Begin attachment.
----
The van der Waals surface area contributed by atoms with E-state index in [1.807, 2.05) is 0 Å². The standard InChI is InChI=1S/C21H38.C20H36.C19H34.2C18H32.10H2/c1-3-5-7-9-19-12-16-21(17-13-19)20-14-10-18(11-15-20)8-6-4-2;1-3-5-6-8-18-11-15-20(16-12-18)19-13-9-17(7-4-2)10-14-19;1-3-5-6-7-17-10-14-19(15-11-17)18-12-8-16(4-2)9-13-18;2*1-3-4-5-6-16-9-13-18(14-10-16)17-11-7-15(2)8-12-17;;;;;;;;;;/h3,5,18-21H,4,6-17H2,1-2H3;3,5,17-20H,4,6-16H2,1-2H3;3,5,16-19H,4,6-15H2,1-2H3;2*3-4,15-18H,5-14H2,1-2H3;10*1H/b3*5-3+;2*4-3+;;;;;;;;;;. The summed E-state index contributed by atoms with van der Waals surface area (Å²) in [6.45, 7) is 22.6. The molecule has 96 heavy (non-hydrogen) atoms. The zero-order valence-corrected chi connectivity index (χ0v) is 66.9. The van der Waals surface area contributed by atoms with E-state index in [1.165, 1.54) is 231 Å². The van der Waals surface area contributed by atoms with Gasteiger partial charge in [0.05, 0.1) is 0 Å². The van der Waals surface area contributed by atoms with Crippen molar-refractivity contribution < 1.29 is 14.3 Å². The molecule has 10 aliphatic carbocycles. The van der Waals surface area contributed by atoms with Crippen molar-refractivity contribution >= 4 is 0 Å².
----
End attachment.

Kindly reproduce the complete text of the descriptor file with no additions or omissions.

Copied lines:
The van der Waals surface area contributed by atoms with E-state index in [1.807, 2.05) is 0 Å². The standard InChI is InChI=1S/C21H38.C20H36.C19H34.2C18H32.10H2/c1-3-5-7-9-19-12-16-21(17-13-19)20-14-10-18(11-15-20)8-6-4-2;1-3-5-6-8-18-11-15-20(16-12-18)19-13-9-17(7-4-2)10-14-19;1-3-5-6-7-17-10-14-19(15-11-17)18-12-8-16(4-2)9-13-18;2*1-3-4-5-6-16-9-13-18(14-10-16)17-11-7-15(2)8-12-17;;;;;;;;;;/h3,5,18-21H,4,6-17H2,1-2H3;3,5,17-20H,4,6-16H2,1-2H3;3,5,16-19H,4,6-15H2,1-2H3;2*3-4,15-18H,5-14H2,1-2H3;10*1H/b3*5-3+;2*4-3+;;;;;;;;;;. The summed E-state index contributed by atoms with van der Waals surface area (Å²) in [6.45, 7) is 22.6. The molecule has 96 heavy (non-hydrogen) atoms. The zero-order valence-corrected chi connectivity index (χ0v) is 66.9. The van der Waals surface area contributed by atoms with E-state index in [1.165, 1.54) is 231 Å². The van der Waals surface area contributed by atoms with Gasteiger partial charge in [0.05, 0.1) is 0 Å². The van der Waals surface area contributed by atoms with Crippen molar-refractivity contribution < 1.29 is 14.3 Å². The molecule has 10 aliphatic carbocycles. The van der Waals surface area contributed by atoms with Crippen molar-refractivity contribution >= 4 is 0 Å².